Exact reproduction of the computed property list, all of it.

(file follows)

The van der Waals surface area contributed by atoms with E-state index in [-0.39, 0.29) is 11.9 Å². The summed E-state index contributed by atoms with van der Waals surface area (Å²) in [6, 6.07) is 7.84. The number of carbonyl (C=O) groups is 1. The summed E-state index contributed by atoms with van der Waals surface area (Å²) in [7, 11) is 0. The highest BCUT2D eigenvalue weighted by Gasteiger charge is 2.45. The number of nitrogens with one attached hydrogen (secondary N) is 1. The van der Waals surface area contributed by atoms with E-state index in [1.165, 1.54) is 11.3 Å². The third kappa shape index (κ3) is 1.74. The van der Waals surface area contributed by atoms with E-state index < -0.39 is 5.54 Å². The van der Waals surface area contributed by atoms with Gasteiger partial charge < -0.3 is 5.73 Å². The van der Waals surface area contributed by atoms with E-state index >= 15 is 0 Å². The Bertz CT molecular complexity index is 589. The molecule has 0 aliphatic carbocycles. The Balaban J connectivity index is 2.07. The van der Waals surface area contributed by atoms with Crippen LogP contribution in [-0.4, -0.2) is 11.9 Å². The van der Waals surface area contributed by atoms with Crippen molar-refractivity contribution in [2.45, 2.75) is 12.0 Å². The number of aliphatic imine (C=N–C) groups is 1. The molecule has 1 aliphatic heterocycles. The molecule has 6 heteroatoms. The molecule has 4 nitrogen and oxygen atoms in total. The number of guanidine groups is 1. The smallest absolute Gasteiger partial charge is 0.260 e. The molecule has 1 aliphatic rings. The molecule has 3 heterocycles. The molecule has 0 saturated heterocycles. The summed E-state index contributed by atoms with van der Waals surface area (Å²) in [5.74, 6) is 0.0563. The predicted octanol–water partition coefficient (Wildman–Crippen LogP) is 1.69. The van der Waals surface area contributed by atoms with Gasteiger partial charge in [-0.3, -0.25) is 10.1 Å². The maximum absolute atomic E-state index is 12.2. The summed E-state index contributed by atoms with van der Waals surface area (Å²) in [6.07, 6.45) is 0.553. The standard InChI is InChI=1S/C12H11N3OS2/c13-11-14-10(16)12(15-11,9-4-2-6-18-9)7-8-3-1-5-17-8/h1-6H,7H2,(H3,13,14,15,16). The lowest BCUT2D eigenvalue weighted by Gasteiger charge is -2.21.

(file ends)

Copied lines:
The van der Waals surface area contributed by atoms with E-state index in [-0.39, 0.29) is 11.9 Å². The summed E-state index contributed by atoms with van der Waals surface area (Å²) in [6, 6.07) is 7.84. The number of carbonyl (C=O) groups is 1. The summed E-state index contributed by atoms with van der Waals surface area (Å²) in [7, 11) is 0. The highest BCUT2D eigenvalue weighted by Gasteiger charge is 2.45. The number of nitrogens with one attached hydrogen (secondary N) is 1. The van der Waals surface area contributed by atoms with E-state index in [1.165, 1.54) is 11.3 Å². The third kappa shape index (κ3) is 1.74. The van der Waals surface area contributed by atoms with E-state index < -0.39 is 5.54 Å². The van der Waals surface area contributed by atoms with Gasteiger partial charge < -0.3 is 5.73 Å². The van der Waals surface area contributed by atoms with E-state index >= 15 is 0 Å². The Bertz CT molecular complexity index is 589. The molecule has 0 aliphatic carbocycles. The Balaban J connectivity index is 2.07. The van der Waals surface area contributed by atoms with Crippen LogP contribution in [-0.4, -0.2) is 11.9 Å². The van der Waals surface area contributed by atoms with Crippen molar-refractivity contribution in [2.45, 2.75) is 12.0 Å². The number of aliphatic imine (C=N–C) groups is 1. The molecule has 1 aliphatic heterocycles. The molecule has 6 heteroatoms. The molecule has 4 nitrogen and oxygen atoms in total. The number of guanidine groups is 1. The smallest absolute Gasteiger partial charge is 0.260 e. The molecule has 1 aliphatic rings. The molecule has 3 heterocycles. The molecule has 0 saturated heterocycles. The summed E-state index contributed by atoms with van der Waals surface area (Å²) in [5.74, 6) is 0.0563. The predicted octanol–water partition coefficient (Wildman–Crippen LogP) is 1.69. The van der Waals surface area contributed by atoms with Gasteiger partial charge in [-0.3, -0.25) is 10.1 Å². The maximum absolute atomic E-state index is 12.2. The summed E-state index contributed by atoms with van der Waals surface area (Å²) in [6.07, 6.45) is 0.553. The standard InChI is InChI=1S/C12H11N3OS2/c13-11-14-10(16)12(15-11,9-4-2-6-18-9)7-8-3-1-5-17-8/h1-6H,7H2,(H3,13,14,15,16). The lowest BCUT2D eigenvalue weighted by Gasteiger charge is -2.21.